Movie Review: The Way I See It

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Journalism is the first draft of history and Pete Souza was on its frontlines as the official White House photographer for the Ronald Reagan and Barack Obama administrations. He witnessed and recorded for posterity the highs and the lows, the good, the bad and the ugly, those candid and personal moments that show the man behind the presidency and the weight of that role on his shoulders. A photo says more than a thousand words and the hundreds of photos taken by Souza fill volumes. Which is why I wished there had been more history and less hagiography in Dawn Porter’s The Way I See It, based on Souza’s Obama: An Intimate Portrait (2017) and Shade: A Tale of Its Two Presidents (2018). There are times in which I felt Porter couldn’t make up her mind about what her documentary should be about and decided to throw everything and the kitchen sink: the role of photojournalism in recording history; an appreciation of Obama’s presidency; a look at Souza’s life and career; the definition of presidency and leadership; and, yes, also about that orange-haired elephant on the room where it happens.

Souza was a photographer for the Chicago Sun-Times when he was approached by Mary-Anne Fackelman-Miner, the first woman to serve in an official capacity as a White House photographer, to join her team during the final years of Regan’s second term. Not being a big fan of Reagan, Souza at first turned down the offer but in the end relented. He might have been seduced by Reagan’s charm but that didn’t stop him from dispassionately chronicling the worst moments of his presidency. His rapport with Reagan and wife Nancy was such that he was chosen by Nancy to photographically chronicle her husband’s funeral. As a photographer for the Chicago Tribune, Souza went to Afghanistan after 9/11, but all roads pointed once again to the White House after his paths crossed those of a young Illinois senator by the name of Barack Obama.

The documentary works when it lets Souza and his photographs speak for themselves. Whether it’s the Iran-Contra affair or Reagan’s tone deafness at the AIDS crisis or, in the case of Obama the Sandy Hook Massacre, the raid that killed Osama Bin-Laden,  the passage of the Affordable Care Act, a staff meeting or a candid moment such as the one portraying the President playing with his daughters in the snow, Souza lifts the veil on the presidency, explaining what each moment meant for those involved and what he wanted to capture.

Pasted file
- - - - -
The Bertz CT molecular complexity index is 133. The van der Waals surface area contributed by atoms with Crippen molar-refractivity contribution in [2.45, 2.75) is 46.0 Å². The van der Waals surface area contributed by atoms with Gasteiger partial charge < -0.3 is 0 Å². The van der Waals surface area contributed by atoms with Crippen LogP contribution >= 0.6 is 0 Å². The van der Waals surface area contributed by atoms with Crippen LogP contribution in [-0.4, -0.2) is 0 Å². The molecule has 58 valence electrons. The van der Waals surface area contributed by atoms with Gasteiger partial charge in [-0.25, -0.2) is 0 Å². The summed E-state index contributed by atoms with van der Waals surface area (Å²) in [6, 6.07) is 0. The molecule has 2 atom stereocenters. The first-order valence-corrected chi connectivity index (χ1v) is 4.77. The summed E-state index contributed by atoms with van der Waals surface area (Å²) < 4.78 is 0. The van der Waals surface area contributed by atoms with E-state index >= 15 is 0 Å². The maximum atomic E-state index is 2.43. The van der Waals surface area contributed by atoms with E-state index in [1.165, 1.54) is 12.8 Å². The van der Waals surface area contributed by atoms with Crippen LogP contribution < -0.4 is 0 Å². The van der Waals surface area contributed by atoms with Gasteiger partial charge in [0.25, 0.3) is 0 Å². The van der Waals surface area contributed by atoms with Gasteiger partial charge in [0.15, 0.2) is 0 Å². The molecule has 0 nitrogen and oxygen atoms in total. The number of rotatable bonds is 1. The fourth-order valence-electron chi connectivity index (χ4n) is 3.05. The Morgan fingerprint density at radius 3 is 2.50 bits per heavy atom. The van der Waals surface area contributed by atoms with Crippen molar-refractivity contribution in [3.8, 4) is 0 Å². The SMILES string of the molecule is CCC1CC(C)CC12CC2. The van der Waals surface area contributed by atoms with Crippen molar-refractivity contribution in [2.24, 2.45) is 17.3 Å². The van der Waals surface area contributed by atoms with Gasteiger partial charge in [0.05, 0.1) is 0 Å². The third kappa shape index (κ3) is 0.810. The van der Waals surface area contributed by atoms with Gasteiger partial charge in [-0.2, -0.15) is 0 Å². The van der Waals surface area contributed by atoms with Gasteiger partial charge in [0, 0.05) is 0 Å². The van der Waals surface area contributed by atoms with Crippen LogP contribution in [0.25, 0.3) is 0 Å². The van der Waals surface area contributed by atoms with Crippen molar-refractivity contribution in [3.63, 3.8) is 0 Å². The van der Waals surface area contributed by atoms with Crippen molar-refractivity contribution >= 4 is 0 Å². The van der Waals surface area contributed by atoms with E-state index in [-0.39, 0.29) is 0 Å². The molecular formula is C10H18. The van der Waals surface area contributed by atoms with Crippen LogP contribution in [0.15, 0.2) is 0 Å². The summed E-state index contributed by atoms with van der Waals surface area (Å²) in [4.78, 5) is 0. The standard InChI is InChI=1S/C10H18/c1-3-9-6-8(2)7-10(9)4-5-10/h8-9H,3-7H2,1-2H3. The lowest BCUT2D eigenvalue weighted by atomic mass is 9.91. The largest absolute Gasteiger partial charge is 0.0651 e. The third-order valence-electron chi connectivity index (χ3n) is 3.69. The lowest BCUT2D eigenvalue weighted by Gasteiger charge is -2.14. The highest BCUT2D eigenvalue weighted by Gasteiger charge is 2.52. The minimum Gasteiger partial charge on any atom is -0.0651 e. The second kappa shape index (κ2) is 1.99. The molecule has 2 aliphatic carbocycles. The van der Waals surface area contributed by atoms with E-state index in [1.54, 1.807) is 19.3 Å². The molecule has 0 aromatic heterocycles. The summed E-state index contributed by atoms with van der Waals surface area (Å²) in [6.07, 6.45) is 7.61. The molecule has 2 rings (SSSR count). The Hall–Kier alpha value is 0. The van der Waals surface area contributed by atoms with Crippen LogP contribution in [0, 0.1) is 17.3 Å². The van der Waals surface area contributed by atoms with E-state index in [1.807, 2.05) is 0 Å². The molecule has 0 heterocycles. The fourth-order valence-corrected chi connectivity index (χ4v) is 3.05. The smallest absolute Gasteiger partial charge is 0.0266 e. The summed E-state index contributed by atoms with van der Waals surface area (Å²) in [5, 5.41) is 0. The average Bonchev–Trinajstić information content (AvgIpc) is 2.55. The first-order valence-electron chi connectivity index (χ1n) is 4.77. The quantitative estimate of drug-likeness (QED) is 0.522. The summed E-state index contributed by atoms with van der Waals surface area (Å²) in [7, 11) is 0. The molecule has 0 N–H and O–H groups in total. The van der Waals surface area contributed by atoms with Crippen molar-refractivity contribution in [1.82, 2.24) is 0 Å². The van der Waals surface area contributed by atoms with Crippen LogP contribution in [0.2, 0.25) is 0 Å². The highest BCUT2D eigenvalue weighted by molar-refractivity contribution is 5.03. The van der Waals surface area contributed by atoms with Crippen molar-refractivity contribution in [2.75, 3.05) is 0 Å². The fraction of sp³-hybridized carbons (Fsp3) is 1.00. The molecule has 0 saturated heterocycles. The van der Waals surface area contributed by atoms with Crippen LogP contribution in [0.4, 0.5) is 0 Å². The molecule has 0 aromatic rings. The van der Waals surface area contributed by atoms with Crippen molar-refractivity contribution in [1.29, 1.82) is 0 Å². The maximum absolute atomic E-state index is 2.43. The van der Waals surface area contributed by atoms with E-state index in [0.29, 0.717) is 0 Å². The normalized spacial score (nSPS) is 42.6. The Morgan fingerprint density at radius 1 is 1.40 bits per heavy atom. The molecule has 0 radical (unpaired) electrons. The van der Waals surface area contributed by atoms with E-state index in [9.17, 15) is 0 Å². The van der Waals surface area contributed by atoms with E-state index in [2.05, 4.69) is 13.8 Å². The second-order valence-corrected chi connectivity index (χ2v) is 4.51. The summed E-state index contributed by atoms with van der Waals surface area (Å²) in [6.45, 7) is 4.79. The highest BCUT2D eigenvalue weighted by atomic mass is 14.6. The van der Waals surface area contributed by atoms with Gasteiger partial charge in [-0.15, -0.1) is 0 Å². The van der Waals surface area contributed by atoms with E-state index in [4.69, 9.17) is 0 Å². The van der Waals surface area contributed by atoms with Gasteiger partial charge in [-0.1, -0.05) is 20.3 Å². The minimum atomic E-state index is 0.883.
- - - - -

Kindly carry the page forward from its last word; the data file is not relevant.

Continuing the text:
Porter complements Souza’s stories and reminiscences with news footage not only to bring these moments to life but to underline the one presidential quality the current tenant of the White House does not have: empathy. It’s hard not to feel, at this moment in time when need leadership and empathy the most, emotional when we once again see Obama wipe several tears as he addresses the press after the Sandy Hook Massacre or to hear the testimony from one of the parents who lost their child about meeting the President right after the massacre. But then Porter decides to gild the lily through a series of montages edited either to incredibly sappy, sugary and excessively earnest songs by the likes of Belinda Carlyle or to Marco Beltrami’s, Brandon Roberts’ and Buck Sanders trickly score, insistently telling you how to feel. It’s the aural equivalent of being bludgeoned by a sledgehammer. Historian Doris Kearne Goodwin is brought in to address the qualities that all good leaders (and for that matter, presidents) must have while diplomats Susan Rice and Samantha Power offer an inside view on Obama’s administration, and Souza’s wife, Patty Lease, and his mother offer some light, rather simpático take on Souza’s quirks. 

Trump haunts this film from the beginning as the transition of power takes place and Souza and his team are shown the door (“the sense of relief of not being available 24/7,” sighs Souza). But the current president takes centerstage in the film’s final third as Souza, seeing what his administration is doing to the image of this country, to the role of the presidency but, most insultingly to him, to the role the White House photographer plays in documenting an administration’s history, takes to Instagram to juxtapose Trump’s tweets with the pictures he took of Obama’s years. They are delightfully tongue-in-cheek and, for a journalist proud of his craft and of pretty much remaining an observer, a rebellious act of sorts. 

So focused is The Way I See It in revisiting Obama’s glory days that it doesn’t even bother to acknowledge the institutional racism he faced during his administration until almost ten minutes before the documentary is over and with a throwaway line at that. After all, during his two terms in office, the country was shaken by the gunning down of Trayvor Martin by George Zimmerman and the deaths of Michael Brown and Eric Garner in the hands of police officers among other racially charged incidents while Obama was dealing with Senate Majority leader Mitch McConnell’s clearky racist and mostly successful attempts in blocking his policies and judicial appointments. I would have really loved to have heard, in Souza’s words, how these issues weighed on Obama given how brutally relevant they are today.

Porter can’t leave well enough alone and ends her documentary with a barrage of events that are still fresh in our memory because we are still dealing with them: the current administration’s mishandling of the coronavirus pandemic and the nationwide protests and riots that erupted after George Floyd’s death. At this moment we don’t need any more reminders that, yes, this is the year from hell. What you need is a level-headed vice that explains how we got here. Souza delivers that voice; so do his images. They speak loud and clear without resorting to gimmicks.